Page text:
State aid for home purchase is revived

Some say changes distort intent of anti-sprawl effort

September 18, 2006|By Timothy B. Wheeler | Timothy B. Wheeler,Sun reporter

A pioneering homebuying assistance program that was once part of Maryland's anti-sprawl Smart Growth initiative has been revived by the Ehrlich administration, but with changes that critics say weaken the original intent and may contribute to suburban sprawl.

Live Near Your Work Plus is the name of the new program. It offers qualified buyers grants worth up to 3 percent of their mortgage to help cover closing costs - a significant benefit in a state where fees and taxes required to purchase a home are among the highest in the country.

But unlike the original Live Near Your Work program launched in 1997 under Gov. Parris N. Glendening, the new initiative does not limit assistance to home purchases in neighborhoods in need of revitalization. Anyone can get a closing-cost grant for an existing home if it is within 25 miles of the buyer's workplace - which some see as an awfully long commute that belies the program's name.

"This is `live near your work'? ... This is a benefit for congestion, which we don't really need any more incentives for," said Dru Schmidt-Perkins, executive director of 1000 Friends of Maryland, a conservation group advocating compact development.

Ehrlich administration officials say the new program, unveiled with little fanfare this summer, is simpler and more generous than the old one. The original Live Near Your Work program gave $3,000 to buyers of homes in targeted neighborhoods, though it did not specify how close a home had to be to the buyer's workplace. The state, the buyer's employer and the local government split the cost of the grant.

"Three thousand dollars is nice, but 3 percent of your mortgage amount is better," said Stephen Silver, chief financial officer of the state Department of Housing and Community Development. He also noted that "you don't have to worry, `Oh does my employer participate? Does my county participate?' You just get this."

Paul Pilger and his girlfriend were among the first to take advantage of the new program after its debut at the end of June. The Silver Spring couple received a grant of more than $9,000 to help pay settlement costs for the $311,933 mortgage they took out to buy a 20-year-old townhouse in Elkridge. When combined with another zero-interest loan offered by the state, the couple were able to cover half their closing costs, Pilger said.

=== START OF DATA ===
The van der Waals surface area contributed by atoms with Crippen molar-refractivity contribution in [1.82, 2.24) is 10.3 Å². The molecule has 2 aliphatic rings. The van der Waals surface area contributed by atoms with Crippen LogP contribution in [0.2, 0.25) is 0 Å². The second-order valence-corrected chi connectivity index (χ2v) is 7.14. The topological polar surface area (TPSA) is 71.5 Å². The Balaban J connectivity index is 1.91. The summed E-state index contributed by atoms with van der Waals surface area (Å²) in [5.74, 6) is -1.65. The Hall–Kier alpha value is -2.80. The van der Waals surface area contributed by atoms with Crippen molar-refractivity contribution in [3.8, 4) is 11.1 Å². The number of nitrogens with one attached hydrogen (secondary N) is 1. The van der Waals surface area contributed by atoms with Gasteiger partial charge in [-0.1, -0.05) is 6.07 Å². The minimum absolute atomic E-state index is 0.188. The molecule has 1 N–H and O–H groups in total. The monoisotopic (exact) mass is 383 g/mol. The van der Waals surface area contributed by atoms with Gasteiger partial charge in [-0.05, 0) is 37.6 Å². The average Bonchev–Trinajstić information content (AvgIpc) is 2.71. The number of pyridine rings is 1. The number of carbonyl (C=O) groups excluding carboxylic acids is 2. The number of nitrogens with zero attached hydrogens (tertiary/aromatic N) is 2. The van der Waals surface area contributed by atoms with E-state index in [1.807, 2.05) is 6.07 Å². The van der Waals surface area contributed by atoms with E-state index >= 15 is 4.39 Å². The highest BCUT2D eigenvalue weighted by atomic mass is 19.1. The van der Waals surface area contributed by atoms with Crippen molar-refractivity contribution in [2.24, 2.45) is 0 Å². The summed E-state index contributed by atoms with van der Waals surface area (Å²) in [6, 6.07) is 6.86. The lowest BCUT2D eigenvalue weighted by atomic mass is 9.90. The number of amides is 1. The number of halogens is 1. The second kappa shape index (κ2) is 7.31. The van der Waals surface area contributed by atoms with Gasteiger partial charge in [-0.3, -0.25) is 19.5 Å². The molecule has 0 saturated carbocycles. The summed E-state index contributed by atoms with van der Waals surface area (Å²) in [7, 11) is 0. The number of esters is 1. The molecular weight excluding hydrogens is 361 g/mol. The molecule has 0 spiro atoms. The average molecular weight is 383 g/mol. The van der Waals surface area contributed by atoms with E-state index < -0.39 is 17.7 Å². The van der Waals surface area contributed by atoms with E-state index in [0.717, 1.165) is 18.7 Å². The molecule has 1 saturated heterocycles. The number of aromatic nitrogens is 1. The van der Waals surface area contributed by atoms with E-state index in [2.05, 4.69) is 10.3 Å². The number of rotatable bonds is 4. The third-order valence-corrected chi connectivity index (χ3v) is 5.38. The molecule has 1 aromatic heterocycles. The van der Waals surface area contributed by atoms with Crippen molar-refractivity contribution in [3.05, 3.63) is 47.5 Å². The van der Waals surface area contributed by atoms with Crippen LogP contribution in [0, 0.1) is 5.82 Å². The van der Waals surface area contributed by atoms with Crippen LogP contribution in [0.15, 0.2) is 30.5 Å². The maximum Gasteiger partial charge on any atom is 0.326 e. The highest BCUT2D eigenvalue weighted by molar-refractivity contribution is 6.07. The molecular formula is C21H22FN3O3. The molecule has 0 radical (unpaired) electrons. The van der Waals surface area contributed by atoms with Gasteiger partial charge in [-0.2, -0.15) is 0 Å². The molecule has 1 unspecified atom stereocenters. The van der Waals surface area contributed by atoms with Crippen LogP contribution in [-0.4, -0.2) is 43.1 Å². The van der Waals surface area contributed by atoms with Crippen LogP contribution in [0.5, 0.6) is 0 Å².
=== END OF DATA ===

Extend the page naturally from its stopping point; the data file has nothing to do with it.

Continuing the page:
"The new place is a little bit bigger" than the townhouse they had been renting, he said. And the neighborhood is more open, with "a lot of green space" and near shopping and restaurants.

But Pilger, 39, a fundraiser for a nonprofit group in Washington, says moving to Elkridge will lengthen his commute, from 20 miles to more than 25 miles, though he still plans to take public transportation. His girlfriend's drive to work in College Park also will be longer but within the 25-mile limit to be eligible for the grant.

Former Glendening administration officials say the Ehrlich initiative is a distortion of the Live Near Your Work program they launched, in which the state teamed up with local governments and employers to encourage homebuying in mostly urban neighborhoods targeted for revitalization.

"What is the point of it when it's not so proximate?" asked Harriet Tregoning, former special secretary of Smart Growth under Glendening.

"You could draw a 25-mile circle around most major employers and end up where you don't want development to happen," said Tregoning, who continues to work with Glendening in directing the Smart Growth Leadership Institute in Washington.

The new program also "gets away from the place-revitalizing focus" of the original initiative, she said, which she said was part of what made it so novel at the time.

Though slow to catch on in Maryland, the original Live Near Your Work program enlisted more than 100 employers over five years to provide 990 homebuyers with $3,000 grants. A handful of other states developed similar programs, and even adopted the name, which Tregoning said was coined by the Glendening administration.

"It was a brand-new idea," said David Tillman, spokesman for Baltimore's Department of Housing and Community Development. Though some private employers in other areas of the country offered homebuying assistance to their workers, Tillman said, "Employer-assisted housing just hadn't been done to a critical mass in the city or the state before that."

Baltimore was the biggest beneficiary of the original program, with four out of five grants handed out there, though seven other municipalities also participated, from Hagerstown to Salisbury. Universities, hospitals and a variety of private employers joined the effort, including The Baltimore Sun.

"It was a nice little thing to do as part of recruitment," said Mary L. Leach, senior adviser to the president of the University of Maryland, Baltimore. "But also we didn't want to paper downtown with parking garages. The more employees who could walk to work or take public transportation, the better for everybody."

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